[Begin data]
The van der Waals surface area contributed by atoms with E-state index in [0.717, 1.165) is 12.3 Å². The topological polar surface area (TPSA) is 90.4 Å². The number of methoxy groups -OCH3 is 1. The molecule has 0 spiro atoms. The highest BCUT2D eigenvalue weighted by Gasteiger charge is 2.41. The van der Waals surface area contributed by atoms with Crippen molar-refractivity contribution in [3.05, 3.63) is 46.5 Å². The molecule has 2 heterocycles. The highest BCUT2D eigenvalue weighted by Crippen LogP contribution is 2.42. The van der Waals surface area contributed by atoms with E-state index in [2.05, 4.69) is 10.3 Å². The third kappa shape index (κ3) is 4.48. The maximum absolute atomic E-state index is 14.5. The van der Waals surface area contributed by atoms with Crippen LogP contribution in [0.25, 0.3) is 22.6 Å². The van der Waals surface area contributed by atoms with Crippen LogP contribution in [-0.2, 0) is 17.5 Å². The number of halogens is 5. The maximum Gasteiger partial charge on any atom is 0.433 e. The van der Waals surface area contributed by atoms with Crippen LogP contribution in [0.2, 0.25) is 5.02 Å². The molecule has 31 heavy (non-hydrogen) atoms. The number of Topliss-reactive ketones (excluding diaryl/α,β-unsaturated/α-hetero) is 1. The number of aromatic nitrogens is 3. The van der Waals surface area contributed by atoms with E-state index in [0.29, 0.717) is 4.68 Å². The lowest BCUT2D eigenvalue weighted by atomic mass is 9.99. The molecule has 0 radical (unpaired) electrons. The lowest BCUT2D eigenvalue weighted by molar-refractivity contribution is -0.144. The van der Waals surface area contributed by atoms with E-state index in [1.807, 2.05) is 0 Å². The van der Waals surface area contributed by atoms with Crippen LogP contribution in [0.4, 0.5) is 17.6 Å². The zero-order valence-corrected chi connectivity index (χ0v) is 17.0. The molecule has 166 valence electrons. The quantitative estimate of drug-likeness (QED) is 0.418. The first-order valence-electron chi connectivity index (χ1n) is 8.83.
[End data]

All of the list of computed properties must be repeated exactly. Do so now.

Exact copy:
The van der Waals surface area contributed by atoms with E-state index in [0.717, 1.165) is 12.3 Å². The topological polar surface area (TPSA) is 90.4 Å². The number of methoxy groups -OCH3 is 1. The molecule has 0 spiro atoms. The highest BCUT2D eigenvalue weighted by Gasteiger charge is 2.41. The van der Waals surface area contributed by atoms with Crippen molar-refractivity contribution in [3.05, 3.63) is 46.5 Å². The molecule has 2 heterocycles. The highest BCUT2D eigenvalue weighted by Crippen LogP contribution is 2.42. The van der Waals surface area contributed by atoms with E-state index in [2.05, 4.69) is 10.3 Å². The third kappa shape index (κ3) is 4.48. The maximum absolute atomic E-state index is 14.5. The van der Waals surface area contributed by atoms with Crippen LogP contribution in [0.25, 0.3) is 22.6 Å². The van der Waals surface area contributed by atoms with Crippen LogP contribution in [-0.2, 0) is 17.5 Å². The number of halogens is 5. The maximum Gasteiger partial charge on any atom is 0.433 e. The van der Waals surface area contributed by atoms with Crippen LogP contribution in [0.2, 0.25) is 5.02 Å². The molecule has 31 heavy (non-hydrogen) atoms. The number of Topliss-reactive ketones (excluding diaryl/α,β-unsaturated/α-hetero) is 1. The number of aromatic nitrogens is 3. The van der Waals surface area contributed by atoms with E-state index in [0.29, 0.717) is 4.68 Å². The lowest BCUT2D eigenvalue weighted by atomic mass is 9.99. The molecule has 0 radical (unpaired) electrons. The lowest BCUT2D eigenvalue weighted by molar-refractivity contribution is -0.144. The van der Waals surface area contributed by atoms with E-state index in [1.807, 2.05) is 0 Å². The van der Waals surface area contributed by atoms with Crippen LogP contribution in [0.4, 0.5) is 17.6 Å². The zero-order valence-corrected chi connectivity index (χ0v) is 17.0. The molecule has 166 valence electrons. The quantitative estimate of drug-likeness (QED) is 0.418. The first-order valence-electron chi connectivity index (χ1n) is 8.83.